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This section focuses on illustrations of processions, with a particular emphasis on images executed by native artists. From the colorful Maya murals at Bonampak to colonial watercolors from the Andes, the images found here display some of our best visual sources for learning why Pre-Columbian processions took place and who participated in them.

In their scenes of courtly life, the Maya and the Moche artistically rendered processions that occurred long before the Spanish arrived. But processions were also a significant theme in pieces created by native artists after the conquest. In the seventeenth-century Andes, Guaman Poma depicted them throughout his work, recalling the height of the Inca empire. Likewise, anonymous artists in sixteenth-century Mexico painted festival processions in works like the Florentine Codex.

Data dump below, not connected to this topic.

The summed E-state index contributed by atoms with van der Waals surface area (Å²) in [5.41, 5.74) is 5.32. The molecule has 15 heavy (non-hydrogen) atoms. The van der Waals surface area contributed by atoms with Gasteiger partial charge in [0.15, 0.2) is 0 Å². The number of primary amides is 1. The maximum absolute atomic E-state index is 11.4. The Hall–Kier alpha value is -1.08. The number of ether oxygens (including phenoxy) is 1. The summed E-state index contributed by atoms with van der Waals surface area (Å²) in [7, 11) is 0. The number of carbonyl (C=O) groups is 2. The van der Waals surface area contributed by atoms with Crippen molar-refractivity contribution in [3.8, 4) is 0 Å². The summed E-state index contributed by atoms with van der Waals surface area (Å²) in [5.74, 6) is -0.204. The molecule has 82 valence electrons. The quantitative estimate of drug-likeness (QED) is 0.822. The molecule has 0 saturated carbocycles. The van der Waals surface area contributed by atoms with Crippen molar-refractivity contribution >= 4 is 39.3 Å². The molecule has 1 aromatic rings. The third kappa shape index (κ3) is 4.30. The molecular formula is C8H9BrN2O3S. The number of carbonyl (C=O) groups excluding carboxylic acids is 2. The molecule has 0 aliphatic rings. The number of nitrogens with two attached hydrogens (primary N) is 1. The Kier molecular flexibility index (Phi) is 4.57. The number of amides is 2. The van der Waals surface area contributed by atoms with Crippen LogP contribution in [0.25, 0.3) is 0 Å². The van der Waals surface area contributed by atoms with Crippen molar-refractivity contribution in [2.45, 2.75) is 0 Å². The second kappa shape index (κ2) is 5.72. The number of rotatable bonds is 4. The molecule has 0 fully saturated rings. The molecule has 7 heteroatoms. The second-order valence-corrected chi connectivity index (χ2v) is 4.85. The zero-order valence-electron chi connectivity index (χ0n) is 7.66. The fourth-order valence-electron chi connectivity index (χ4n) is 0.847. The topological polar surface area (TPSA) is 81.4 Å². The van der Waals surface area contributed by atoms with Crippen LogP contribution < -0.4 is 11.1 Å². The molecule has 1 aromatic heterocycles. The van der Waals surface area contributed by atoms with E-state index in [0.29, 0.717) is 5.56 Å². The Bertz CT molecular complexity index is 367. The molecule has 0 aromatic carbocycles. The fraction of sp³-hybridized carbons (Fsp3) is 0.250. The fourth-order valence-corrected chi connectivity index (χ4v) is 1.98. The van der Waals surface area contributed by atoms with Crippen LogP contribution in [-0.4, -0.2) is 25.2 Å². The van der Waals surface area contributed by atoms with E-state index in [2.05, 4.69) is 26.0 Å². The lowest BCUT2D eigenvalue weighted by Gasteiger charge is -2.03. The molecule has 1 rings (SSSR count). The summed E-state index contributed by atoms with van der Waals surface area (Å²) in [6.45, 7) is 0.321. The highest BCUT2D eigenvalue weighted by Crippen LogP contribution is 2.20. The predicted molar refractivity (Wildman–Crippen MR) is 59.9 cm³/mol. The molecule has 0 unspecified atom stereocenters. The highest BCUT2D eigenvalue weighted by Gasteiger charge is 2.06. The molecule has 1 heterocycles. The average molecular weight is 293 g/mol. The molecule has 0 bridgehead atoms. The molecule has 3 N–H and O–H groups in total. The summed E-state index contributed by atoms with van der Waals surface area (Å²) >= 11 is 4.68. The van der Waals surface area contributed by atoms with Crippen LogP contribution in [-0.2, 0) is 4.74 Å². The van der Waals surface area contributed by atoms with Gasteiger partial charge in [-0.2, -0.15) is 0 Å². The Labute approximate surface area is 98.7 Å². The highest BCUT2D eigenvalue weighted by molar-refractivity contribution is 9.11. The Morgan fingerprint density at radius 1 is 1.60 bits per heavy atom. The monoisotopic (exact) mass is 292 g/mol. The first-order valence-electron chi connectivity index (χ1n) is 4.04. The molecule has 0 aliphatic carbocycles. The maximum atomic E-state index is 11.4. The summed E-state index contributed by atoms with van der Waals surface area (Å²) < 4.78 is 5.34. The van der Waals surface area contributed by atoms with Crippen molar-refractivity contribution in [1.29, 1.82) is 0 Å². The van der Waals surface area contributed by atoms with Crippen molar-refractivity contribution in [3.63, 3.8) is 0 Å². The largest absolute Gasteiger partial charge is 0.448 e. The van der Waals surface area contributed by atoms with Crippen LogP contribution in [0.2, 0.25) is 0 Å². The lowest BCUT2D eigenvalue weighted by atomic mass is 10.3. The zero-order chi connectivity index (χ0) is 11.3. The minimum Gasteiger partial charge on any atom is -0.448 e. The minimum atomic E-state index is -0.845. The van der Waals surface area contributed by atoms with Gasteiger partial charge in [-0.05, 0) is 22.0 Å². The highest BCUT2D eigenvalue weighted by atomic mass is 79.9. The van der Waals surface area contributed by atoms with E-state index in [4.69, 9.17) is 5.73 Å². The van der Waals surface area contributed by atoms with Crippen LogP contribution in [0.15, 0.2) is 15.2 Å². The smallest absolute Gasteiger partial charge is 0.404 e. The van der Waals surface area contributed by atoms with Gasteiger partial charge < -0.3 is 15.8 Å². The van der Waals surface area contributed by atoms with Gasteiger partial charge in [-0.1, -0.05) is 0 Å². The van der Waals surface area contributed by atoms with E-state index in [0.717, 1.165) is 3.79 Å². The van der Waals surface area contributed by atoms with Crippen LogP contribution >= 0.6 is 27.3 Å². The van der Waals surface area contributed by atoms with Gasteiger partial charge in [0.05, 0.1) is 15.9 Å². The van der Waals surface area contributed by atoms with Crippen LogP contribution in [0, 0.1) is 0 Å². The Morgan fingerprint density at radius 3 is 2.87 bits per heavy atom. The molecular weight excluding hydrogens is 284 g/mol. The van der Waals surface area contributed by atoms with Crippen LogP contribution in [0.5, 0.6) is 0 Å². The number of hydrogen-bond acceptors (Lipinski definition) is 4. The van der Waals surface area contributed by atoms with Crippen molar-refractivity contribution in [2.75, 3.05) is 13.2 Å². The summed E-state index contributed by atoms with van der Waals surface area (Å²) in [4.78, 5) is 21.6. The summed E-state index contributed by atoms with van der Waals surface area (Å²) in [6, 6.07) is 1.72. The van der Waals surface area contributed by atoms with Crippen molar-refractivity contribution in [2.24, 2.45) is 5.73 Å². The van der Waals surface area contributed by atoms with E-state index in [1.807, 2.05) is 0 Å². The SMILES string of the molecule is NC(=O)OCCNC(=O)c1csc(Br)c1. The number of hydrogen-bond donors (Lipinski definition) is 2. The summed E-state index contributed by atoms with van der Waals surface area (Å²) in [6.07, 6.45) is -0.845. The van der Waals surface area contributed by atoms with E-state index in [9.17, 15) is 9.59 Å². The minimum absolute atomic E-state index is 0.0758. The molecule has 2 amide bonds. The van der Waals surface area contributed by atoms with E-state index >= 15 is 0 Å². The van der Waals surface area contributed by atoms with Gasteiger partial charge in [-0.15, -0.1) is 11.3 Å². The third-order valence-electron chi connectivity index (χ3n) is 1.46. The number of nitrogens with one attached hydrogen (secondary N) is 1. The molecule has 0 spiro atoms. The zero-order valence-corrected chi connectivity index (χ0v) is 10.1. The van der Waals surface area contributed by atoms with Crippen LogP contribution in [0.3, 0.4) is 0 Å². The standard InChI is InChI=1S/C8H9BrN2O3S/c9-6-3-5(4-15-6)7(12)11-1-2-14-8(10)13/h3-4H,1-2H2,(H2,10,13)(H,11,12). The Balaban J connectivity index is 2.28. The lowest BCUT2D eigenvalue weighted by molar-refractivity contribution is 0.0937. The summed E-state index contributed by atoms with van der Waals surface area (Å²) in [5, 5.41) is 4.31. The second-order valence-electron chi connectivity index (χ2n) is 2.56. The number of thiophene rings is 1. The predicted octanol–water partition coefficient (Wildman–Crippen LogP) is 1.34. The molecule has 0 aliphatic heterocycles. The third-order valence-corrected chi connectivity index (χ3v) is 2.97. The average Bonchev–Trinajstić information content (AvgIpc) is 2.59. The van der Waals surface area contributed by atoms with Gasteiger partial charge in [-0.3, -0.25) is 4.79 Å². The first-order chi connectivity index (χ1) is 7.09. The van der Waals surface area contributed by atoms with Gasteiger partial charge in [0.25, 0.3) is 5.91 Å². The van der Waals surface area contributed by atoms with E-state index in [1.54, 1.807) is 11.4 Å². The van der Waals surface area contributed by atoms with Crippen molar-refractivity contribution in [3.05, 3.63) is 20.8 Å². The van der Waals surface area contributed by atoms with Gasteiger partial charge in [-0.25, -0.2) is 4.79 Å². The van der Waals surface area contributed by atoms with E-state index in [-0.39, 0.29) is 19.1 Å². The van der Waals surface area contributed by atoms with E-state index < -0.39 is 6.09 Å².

The exhibit items are presented in roughly chronological order, with the Maya and Moche illustrations followed by likely colonial pieces. The curators’ choice image for the exhibit can be found at the end of this section.


Exhibit Items